Laying Up a Patterned Veneer

Detailed advice on laying up a veneered panel with a perimeter strip made of one veneer, and a center area made of another. June 28, 2006

Question
I have a panel to lay up consisting of a 2" veneer on the front around the perimeter, mitered 45 at the corners, then another contrasting veneer in the center. My question is, how does this lay up proceed? If the veneer is pieced together ahead of time and taped, is it made the exact size and perfectly square so the mitered corners of the veneer match the corners of the panel?

Forum Responses
(Veneer Forum)
From contributor A:
If possible, make the border - sometimes called "cross banding" - wider than the two inches you want to net. Then you have two choices.
1: Glue your lay up to an oversized substrate and when it comes out of the press, trim it to get your desired border size using a sliding table or sled.
2: If your border is oversized enough you could make the substrate the same size as your veneer lay up and then if there was some slippage you could still trim it after pressing and get your desired border width.

Some added info you might find interesting - for years I would veneer panels with mitered crossbanding and then after pressing I would inlay a string inlay at the intersection of the border and center piece by routing a groove and mitering and gluing in the string inlay. Then I stumbled on the method of including the string inlay in the taped together lay up. In other words, I made the center piece, mitered string inlay around it and taped it together, and then mitered the crossbanding around the string inlay and taped it to the whole. This saved a lot of tedious work.

Anyway, to get back to your topic, I personally would not risk trying to make the lay up net size before pressing because I donít like to use brads in veneer faces to keep them from slipping and it would probably slip without brads.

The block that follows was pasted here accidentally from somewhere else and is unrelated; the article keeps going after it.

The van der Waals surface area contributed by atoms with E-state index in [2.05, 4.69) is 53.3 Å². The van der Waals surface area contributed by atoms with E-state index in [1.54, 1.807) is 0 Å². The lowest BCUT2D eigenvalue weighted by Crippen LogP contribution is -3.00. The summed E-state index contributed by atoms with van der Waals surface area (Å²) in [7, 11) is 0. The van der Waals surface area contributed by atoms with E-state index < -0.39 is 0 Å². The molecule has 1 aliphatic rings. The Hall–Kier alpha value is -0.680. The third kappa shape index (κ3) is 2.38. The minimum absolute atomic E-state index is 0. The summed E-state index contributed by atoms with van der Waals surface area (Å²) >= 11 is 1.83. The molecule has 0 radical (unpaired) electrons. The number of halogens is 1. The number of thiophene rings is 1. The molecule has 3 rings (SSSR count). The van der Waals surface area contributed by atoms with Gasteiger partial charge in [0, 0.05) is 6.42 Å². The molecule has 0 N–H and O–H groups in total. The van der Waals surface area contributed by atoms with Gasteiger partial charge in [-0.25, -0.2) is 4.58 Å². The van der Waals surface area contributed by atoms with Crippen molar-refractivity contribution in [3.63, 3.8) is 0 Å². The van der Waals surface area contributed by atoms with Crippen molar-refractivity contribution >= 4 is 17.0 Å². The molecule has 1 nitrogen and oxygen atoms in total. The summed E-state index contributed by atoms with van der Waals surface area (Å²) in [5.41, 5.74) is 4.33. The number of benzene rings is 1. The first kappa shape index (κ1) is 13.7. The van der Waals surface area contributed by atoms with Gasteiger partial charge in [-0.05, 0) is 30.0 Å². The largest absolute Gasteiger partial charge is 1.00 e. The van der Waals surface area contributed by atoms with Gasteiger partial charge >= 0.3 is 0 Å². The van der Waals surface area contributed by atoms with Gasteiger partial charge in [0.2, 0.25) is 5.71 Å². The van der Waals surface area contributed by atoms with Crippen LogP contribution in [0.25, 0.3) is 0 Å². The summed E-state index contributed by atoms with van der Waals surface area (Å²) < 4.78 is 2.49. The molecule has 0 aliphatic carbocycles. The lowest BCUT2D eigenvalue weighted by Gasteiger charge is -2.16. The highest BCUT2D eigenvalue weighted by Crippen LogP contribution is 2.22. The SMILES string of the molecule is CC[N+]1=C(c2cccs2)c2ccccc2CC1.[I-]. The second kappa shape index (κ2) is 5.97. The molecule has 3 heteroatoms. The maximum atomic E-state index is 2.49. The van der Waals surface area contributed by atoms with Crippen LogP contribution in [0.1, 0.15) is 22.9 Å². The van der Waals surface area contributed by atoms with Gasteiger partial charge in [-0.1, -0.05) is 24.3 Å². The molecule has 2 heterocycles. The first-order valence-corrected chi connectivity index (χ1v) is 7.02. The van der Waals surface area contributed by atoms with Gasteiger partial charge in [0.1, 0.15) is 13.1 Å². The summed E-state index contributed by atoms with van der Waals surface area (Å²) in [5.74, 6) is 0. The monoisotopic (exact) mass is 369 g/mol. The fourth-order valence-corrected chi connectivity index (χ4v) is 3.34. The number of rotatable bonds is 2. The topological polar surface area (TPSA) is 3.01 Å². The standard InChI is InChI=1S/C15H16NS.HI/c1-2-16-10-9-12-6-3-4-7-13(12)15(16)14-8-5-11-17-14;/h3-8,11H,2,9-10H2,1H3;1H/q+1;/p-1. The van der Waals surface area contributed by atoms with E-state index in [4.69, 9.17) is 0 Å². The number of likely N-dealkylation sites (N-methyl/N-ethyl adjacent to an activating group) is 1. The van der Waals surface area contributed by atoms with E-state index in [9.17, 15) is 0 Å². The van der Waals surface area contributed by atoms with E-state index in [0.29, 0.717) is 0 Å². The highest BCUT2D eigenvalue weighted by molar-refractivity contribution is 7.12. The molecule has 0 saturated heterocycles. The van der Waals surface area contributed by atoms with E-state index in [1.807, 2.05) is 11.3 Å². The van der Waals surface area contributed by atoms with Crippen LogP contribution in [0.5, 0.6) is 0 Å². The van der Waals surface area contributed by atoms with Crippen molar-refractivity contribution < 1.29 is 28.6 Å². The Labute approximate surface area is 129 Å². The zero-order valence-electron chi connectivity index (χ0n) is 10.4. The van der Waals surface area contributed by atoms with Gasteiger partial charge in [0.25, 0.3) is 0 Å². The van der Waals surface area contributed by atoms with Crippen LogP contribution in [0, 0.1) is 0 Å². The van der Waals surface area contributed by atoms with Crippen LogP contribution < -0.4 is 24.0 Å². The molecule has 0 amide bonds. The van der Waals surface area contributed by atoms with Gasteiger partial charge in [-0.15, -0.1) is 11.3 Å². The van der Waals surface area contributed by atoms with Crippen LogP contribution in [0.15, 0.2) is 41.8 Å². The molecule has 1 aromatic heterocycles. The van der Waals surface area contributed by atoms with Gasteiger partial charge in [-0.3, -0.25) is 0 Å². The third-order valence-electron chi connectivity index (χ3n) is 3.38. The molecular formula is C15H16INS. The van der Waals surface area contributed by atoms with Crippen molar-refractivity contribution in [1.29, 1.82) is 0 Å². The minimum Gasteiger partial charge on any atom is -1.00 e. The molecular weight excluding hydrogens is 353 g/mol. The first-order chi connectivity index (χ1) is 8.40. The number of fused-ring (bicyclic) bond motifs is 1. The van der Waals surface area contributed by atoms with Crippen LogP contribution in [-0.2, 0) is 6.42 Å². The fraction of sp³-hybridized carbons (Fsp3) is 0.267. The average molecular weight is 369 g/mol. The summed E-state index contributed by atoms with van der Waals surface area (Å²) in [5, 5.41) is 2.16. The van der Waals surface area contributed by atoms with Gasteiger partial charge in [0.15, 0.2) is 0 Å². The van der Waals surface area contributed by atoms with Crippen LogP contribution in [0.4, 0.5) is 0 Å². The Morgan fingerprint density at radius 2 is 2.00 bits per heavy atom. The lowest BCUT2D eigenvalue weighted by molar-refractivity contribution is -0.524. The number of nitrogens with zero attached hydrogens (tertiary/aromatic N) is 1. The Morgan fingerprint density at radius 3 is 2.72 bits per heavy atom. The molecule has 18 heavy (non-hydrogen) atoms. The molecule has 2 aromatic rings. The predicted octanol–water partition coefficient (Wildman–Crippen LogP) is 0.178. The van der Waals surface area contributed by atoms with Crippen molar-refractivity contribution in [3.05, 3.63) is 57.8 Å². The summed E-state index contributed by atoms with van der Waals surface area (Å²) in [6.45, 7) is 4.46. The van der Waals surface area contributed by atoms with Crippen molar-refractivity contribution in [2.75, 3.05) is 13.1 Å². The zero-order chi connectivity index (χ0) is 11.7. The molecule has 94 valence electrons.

From contributor B:
If you are vacuum pressing you can use Titebond cold press, veneer the entire panel in the center veneer, pull it from the press after about one hour (test beforehand to gauge glue setup) score the perimeter with a cutting gauge or veneer saw/straightedge and pull up the excess glue and veneer with a chisel. Then apply your precut crossbanding and return to the press for two to three hours. This is a modification of the process used in traditional hammer veneering and has worked well for me on drawer fronts and small table tops, never tried it on anything very large but if you have everything ready to go it should work just as well. They key with timing is to let the glue tack up enough that you are not going to pull the center veneer but you don't want it to be too difficult to scrape away the unwanted veneer and glue at the edges.



From contributor A:
I donít understand the advantage of that method. Why not cut a center veneer to size? Then, miter crossbanding to fit around it. Use veneer tape to fasten the crossbanding to the center veneer, and then just press it. All that scoring, veneer sawing and chiseling glue just seems like a lot of unnecessary work to me.
Please explain.


From contributor B:
The main advantage is that you are dealing at that point with the true size of the center veneer not with the theoretical size prior to pressing, it is quite possible that the center veneer will stretch just a little when it is pressed and cause a gap. Also, the edges are typically the most trouble-prone areas due to squeeze out slightly raising the veneer from the surface. This eliminates that as a concern with the center veneer piece (the edges are cut away). Finally, what happens if your veneer loses registration even slightly during pressing if it rotated even slightly none of the miters would line up. This method requires more work but guarantees a perfect fit.

The alternative is to build everything ahead of time using veneer tape and pins and laying up the entire veneer at one time. This works well and is slightly more efficient but as you inferred in your post the brad holes are a pain even as tiny as they are.